Bitter Arctic Cold Leads to Deadly Traffic Pile-Up in Dallas-Fort Worth
A historically cold Arctic air mass has become entrenched across much of the central U.S. Among other impacts, the frigid air has helped produce a band of heavy freezing rain from Texas through the Tennessee Valley. The icy conditions contributed to a massive traffic accident in the Dallas-Fort Worth metro area Thursday morning. Over 100 vehicles were smashed in the incident, which claimed the lives of at least six people and injured dozens more.
Road conditions in Texas are bad and they are going to continue to get worse. Please drive safe, y’all. This happened this morning in the Dallas/Forth Worth area. Brake early and drive with precaution. pic.twitter.com/y1BL9sWNVf
— rug∆m∆s (@Rugvmvs) February 11, 2021
— Evan Schreiber (@SchreiberEvan) February 11, 2021
A chunk of bitterly cold high pressure has become dislodged from the Arctic and is funneling down into the central states. This pattern will persist well into next week. The Arctic frontal boundary will even surge as far south as the Gulf Coast. Pieces of upper level energy will ride along this boundary, throwing moisture back into the frigid air mass, leading to periods of heavy snow and ice. One such icy blast affected the region Wednesday into early Thursday, leaving a slick sheet of accumulation on roadways. The ice proved too much for early morning commuters in the Dallas-Fort Worth metro to manage. More than 130 vehicles, including emergency vehicles and tractor trailers, collided into a tangled mass of twisted metal and glass. Six fatalities have been reported with this incident while several dozen more victims were transported to area hospitals.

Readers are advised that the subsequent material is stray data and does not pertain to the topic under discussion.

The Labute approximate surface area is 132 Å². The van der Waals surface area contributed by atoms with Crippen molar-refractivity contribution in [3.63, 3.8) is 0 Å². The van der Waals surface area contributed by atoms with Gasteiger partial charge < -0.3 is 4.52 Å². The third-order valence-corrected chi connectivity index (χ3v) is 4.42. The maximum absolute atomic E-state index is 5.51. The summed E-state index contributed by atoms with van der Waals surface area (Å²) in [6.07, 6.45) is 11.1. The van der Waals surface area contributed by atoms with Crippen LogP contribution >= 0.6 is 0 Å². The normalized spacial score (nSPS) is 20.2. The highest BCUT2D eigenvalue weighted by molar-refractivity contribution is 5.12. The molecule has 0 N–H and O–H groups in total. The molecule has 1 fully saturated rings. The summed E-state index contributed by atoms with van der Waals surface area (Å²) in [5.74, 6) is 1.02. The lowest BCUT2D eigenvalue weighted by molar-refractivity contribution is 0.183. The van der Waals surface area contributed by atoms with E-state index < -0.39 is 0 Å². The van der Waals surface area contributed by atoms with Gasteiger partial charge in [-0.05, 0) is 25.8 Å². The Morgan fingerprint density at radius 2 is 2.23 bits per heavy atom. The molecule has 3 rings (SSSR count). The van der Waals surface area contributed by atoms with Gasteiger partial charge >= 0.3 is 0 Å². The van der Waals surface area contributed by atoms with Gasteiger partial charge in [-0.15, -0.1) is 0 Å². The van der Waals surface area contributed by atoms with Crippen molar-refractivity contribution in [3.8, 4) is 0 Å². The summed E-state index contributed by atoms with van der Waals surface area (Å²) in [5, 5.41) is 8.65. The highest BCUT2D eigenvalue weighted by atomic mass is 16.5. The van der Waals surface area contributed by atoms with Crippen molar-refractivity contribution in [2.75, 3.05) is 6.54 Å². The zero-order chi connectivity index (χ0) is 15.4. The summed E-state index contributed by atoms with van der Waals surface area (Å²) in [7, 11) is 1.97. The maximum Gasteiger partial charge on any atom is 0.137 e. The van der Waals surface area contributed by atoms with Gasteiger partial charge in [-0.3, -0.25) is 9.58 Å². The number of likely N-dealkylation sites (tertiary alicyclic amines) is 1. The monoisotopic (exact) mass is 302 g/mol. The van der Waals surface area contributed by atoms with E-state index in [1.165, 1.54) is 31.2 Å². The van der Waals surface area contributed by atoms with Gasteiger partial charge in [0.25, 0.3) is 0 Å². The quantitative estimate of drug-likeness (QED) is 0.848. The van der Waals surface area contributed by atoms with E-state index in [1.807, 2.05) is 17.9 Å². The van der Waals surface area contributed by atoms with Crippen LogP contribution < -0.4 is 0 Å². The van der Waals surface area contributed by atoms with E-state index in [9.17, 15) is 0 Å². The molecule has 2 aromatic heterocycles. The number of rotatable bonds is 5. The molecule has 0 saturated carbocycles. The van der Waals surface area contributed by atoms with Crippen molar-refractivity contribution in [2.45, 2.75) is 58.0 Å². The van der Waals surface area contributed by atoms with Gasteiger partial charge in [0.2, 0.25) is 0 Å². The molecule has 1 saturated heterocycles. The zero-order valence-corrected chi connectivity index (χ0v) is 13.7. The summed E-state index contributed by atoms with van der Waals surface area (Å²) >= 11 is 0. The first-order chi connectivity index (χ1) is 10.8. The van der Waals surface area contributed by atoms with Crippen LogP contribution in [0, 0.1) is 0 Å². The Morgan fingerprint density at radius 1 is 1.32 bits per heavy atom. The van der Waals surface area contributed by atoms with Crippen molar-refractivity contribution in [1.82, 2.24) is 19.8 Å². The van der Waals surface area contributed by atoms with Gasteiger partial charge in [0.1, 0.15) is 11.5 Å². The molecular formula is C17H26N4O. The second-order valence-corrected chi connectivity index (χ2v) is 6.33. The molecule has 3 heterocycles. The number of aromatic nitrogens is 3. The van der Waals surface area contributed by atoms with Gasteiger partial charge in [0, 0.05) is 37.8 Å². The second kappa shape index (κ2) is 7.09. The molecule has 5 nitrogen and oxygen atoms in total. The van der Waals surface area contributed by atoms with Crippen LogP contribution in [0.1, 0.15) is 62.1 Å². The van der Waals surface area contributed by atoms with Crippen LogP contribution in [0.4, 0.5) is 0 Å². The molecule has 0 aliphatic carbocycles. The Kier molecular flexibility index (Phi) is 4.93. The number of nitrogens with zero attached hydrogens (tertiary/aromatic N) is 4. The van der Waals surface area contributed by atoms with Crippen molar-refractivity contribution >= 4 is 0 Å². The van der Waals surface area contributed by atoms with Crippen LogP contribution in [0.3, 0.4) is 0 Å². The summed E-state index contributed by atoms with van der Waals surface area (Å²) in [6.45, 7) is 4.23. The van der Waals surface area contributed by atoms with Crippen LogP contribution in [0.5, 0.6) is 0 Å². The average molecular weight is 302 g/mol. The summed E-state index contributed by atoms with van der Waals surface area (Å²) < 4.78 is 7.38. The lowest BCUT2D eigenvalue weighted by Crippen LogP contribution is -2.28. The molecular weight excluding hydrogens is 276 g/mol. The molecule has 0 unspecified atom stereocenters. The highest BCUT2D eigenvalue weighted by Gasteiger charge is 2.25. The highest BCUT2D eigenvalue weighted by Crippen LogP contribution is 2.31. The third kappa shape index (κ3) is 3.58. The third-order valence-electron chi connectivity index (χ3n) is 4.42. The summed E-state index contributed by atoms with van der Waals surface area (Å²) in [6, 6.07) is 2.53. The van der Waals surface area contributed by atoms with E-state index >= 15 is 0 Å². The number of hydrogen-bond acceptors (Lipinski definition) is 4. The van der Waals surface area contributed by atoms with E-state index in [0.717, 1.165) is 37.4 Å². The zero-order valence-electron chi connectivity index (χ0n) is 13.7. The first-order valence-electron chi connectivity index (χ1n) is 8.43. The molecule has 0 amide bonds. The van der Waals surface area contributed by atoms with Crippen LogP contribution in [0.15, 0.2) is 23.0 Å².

More treacherous conditions will threaten the southern states in the next several days. Locations as far south as coastal Texas and Louisiana will see a wintry mix of icy precipitation. Cities just to the north like Oklahoma City, Little Rock, and Memphis will see heavy snow accumulations up to a foot. Temperatures will remain dangerously cold, as much as 50 degrees below normal (see map below). Wind chills as much as 20 to 35 deg below zero will present a major threat of frostbite to anyone required to be outside for any significant length of time.